In an intermission to the vapid vacuousness of a presumably perpetual hiatus, I write this posting to once again acknowledge my own failure to maintain any sort of consistency in update frequency, and simultaneously to reveal to you a new project which serves as a sort of culmination of the long period I have spent attempting to gain some basic understanding of the syntactical intricacies and idiosyncrasies of C++ (which I hitherto had only the most rudimentary of aptitudes at). This, I may add, has proved rather successful, as that language, which was once as alien to me as this slightly ridiculous writing style I've chosen to adopt today may seem to any sane person, now seems as natural as the aforementioned ludicrously lavish lexicon usage (which I must at this point apologise for) does to myself at this particular moment.
So, with one hundred and forty-one words wasted on wanton waffling, and this post's 'ramblings' tag quite successfully earned, the time has come for me to take the next logical step in post-writing and endow upon you, the reader, the purpose of the bandwidth this page consumes.
The process of ExeSketch's development began quite some time ago, at my discovery of Beziér curves. The Wikipedia page linked to by the end of the last sentence provides the best explanation I've yet read of how they work, and armed with the provided understanding I set about implementing them in Python, using Pygame (naturally). The result can be found here.
From there, I took the concept further and developed a small drawing application, CurveDraw. It used discrete Bézier curve objects, each of which was made up of a series of joined curves, which could be used to build up drawings. The program grew to incorporate linear transformations such as rotation, and it came to the point where the code represented a toy car modified to transport cities of people to the Moon - in essence, a mess of awkward modifications and additions. So, at the point where someone suggested adding different types of shapes, a concept unthinkable with the program's existing code base, I decided that the program would have to be coded anew with a full drawing program as the intention from the outset.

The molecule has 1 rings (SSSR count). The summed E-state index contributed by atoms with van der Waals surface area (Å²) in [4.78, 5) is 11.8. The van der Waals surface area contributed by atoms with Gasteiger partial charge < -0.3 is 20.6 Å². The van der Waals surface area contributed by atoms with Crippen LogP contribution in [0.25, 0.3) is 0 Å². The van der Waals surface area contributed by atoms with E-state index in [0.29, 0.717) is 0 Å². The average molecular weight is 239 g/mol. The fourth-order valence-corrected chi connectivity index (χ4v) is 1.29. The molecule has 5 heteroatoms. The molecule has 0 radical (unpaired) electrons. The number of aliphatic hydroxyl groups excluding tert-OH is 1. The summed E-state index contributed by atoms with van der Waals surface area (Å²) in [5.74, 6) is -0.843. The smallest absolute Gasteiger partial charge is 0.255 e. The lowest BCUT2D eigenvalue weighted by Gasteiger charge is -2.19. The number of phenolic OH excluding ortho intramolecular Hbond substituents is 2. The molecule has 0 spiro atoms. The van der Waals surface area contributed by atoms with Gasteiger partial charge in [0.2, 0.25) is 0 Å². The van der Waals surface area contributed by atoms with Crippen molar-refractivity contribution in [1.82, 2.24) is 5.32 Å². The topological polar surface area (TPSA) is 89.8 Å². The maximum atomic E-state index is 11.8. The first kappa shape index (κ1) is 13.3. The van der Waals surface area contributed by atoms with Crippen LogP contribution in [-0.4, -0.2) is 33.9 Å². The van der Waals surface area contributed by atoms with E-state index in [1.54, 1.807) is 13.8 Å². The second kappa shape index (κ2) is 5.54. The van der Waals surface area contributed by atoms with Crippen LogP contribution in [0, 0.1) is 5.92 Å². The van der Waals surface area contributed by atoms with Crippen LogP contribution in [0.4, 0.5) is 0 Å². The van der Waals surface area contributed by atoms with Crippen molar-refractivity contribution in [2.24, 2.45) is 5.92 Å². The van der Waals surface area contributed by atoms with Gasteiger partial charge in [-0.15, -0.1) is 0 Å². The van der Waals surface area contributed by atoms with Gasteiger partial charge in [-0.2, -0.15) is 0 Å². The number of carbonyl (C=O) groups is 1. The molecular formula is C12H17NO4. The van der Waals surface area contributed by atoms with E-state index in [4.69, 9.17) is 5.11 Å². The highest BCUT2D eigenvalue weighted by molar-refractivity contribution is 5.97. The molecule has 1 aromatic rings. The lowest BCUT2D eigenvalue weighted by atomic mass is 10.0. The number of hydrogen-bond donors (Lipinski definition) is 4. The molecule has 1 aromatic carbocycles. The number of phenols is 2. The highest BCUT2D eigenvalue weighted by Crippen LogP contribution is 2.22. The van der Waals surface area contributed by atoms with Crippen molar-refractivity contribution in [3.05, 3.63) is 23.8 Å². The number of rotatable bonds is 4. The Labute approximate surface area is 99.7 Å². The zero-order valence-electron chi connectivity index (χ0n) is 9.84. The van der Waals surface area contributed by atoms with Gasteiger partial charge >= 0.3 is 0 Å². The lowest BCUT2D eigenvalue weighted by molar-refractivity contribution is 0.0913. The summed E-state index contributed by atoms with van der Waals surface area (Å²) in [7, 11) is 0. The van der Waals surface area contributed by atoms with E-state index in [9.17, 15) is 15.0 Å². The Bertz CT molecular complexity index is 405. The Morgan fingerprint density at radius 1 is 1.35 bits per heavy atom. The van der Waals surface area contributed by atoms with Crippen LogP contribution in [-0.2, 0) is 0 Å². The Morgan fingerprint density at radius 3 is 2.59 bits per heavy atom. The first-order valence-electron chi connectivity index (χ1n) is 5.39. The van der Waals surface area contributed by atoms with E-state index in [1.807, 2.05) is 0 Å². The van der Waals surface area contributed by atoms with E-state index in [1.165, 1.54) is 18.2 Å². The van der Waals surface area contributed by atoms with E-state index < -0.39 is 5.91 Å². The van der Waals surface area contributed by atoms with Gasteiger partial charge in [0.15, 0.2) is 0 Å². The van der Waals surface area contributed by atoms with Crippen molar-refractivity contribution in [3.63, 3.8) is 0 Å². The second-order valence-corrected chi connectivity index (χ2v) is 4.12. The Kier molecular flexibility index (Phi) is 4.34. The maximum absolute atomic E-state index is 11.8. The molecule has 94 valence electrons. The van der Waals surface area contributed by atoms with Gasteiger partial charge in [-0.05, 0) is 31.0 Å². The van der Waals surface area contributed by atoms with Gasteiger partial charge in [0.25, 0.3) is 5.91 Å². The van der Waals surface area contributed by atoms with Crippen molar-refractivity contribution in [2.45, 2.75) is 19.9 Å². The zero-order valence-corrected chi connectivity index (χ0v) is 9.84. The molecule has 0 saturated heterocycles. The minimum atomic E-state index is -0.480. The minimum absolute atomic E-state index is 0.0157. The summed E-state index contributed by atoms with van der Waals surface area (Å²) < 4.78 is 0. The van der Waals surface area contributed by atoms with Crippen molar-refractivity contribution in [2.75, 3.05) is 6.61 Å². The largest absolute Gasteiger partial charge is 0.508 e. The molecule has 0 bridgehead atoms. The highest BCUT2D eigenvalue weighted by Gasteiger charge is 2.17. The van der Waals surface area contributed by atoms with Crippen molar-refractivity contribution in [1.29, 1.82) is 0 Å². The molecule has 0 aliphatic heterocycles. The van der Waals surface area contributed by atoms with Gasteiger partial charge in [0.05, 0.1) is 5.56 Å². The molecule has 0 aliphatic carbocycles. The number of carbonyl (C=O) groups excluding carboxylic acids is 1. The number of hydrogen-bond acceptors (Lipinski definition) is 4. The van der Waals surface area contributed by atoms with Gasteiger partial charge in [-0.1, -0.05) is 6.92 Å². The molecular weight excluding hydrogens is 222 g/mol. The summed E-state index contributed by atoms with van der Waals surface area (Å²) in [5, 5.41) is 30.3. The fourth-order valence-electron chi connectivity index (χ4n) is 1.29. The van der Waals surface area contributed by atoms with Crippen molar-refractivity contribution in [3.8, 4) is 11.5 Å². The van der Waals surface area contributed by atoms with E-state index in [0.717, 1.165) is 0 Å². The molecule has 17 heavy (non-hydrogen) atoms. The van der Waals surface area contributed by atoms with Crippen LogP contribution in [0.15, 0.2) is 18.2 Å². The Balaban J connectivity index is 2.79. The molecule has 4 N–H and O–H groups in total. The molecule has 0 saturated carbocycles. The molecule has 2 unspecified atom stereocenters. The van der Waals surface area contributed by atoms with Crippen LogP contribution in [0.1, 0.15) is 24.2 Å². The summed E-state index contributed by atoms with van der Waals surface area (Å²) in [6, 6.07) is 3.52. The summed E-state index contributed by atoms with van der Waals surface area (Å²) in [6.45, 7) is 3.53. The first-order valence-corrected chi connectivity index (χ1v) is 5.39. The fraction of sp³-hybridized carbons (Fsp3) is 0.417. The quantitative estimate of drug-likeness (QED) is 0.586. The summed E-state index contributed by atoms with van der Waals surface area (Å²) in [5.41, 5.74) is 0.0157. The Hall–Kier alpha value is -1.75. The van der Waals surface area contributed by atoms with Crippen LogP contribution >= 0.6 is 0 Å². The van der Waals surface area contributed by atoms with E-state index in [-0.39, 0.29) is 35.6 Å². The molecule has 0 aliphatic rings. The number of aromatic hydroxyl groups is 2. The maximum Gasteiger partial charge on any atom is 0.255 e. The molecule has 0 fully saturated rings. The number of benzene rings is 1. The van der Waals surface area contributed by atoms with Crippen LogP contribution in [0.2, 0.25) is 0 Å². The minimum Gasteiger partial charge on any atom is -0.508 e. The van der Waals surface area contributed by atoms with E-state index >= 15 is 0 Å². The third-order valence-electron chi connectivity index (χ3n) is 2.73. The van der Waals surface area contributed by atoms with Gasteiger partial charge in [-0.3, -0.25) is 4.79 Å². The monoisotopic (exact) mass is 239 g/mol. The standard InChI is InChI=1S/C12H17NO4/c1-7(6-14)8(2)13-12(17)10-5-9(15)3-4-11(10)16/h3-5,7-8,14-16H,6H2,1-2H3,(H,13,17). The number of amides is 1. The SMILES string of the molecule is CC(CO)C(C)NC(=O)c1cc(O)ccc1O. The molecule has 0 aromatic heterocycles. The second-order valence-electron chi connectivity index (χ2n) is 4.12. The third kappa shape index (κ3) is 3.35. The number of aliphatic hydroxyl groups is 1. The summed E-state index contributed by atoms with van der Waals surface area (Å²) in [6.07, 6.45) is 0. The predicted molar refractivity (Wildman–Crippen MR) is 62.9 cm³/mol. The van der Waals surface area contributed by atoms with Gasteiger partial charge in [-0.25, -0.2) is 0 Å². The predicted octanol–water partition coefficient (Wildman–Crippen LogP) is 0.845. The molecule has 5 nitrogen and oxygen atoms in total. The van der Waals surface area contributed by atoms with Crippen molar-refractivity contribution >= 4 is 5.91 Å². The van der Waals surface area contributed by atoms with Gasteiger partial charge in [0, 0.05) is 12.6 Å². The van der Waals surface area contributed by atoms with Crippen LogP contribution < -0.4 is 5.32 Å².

Such a program would fail to take shape for some time, and in the intermittent weeks I set about learning how to *properly* code in C++ (split infinitives included at no extra charge). I commenced to swiftly seek out tutorials, which I went on to carefully follow until the time came when I was to gradually procure an appreciation for the language whose documentation I was to systematically peruse.
So, that done, I went on to learn OpenGL - a graphics library which turned out to be much simpler to use than I had previously anticipated. Within a relatively small period of time I had managed to create an only semi-glitchy camera lookaround demo, with various cubes spinning around in the sky (about their own individual axes, after a bit of fiddling!). And after deciding that I probably lacked the mathematical calibre needed to make a full 3D game engine with cutting-edge graphics and high-tech shaders, I thought I might as well have a go at 2d for a bit.
Which led me to ExeSketch. It seemed as good a time as any to write the fatalistic sequel to CurveDraw, and as good a way as any to test whether I actually knew enough C++ to do it properly. This particular project involved a large amount of planning (well, in comparison to the thirty-seconds-ish I've put into other coding projects in the past), and some of the largest compiler error outputs I've ever seen (I tried to compile it all before I had written the Vector2d class which I had promised the compiler, and it spent a good five minutes vomiting forth garbled attempts at explaining what was wrong). However, after a few weeks of coding I've finally managed to get a basic version of the program running.
The program works in two modes: Object View, and Editing (as inspired by Blender 3D, a program which provided ideas for much of the user interface of CurveDraw). In object view, one can select objects and drag them around, (ultimately) add/delete objects, and possibly apply linear transformations (that's still waiting on implementation). In edit mode, you can drag the points which form whatever object you're editing - currently the only object implemented is a Rect, which has four corner points which can be dragged to resize it (you can also press F to toggle whether or not the rectangle is filled). Panning and zooming are done with the mouse: click-and-drag and middle-click-and-push-in-or-pull-out, respectively.
The current source code is available from exesoft.awardspace.co.uk, and requires OpenGL and GLUT to compile. According to a line-counter script I wrote, it's 1136 lines so far, which I believe is an ExeSoft record (fair enough, given that I've mainly used Python up until this point). More updates are to come (if all goes well), and I might post an explanation of how ExeSketch works in the near future; for now, however, I must take my leave. Ta-ra!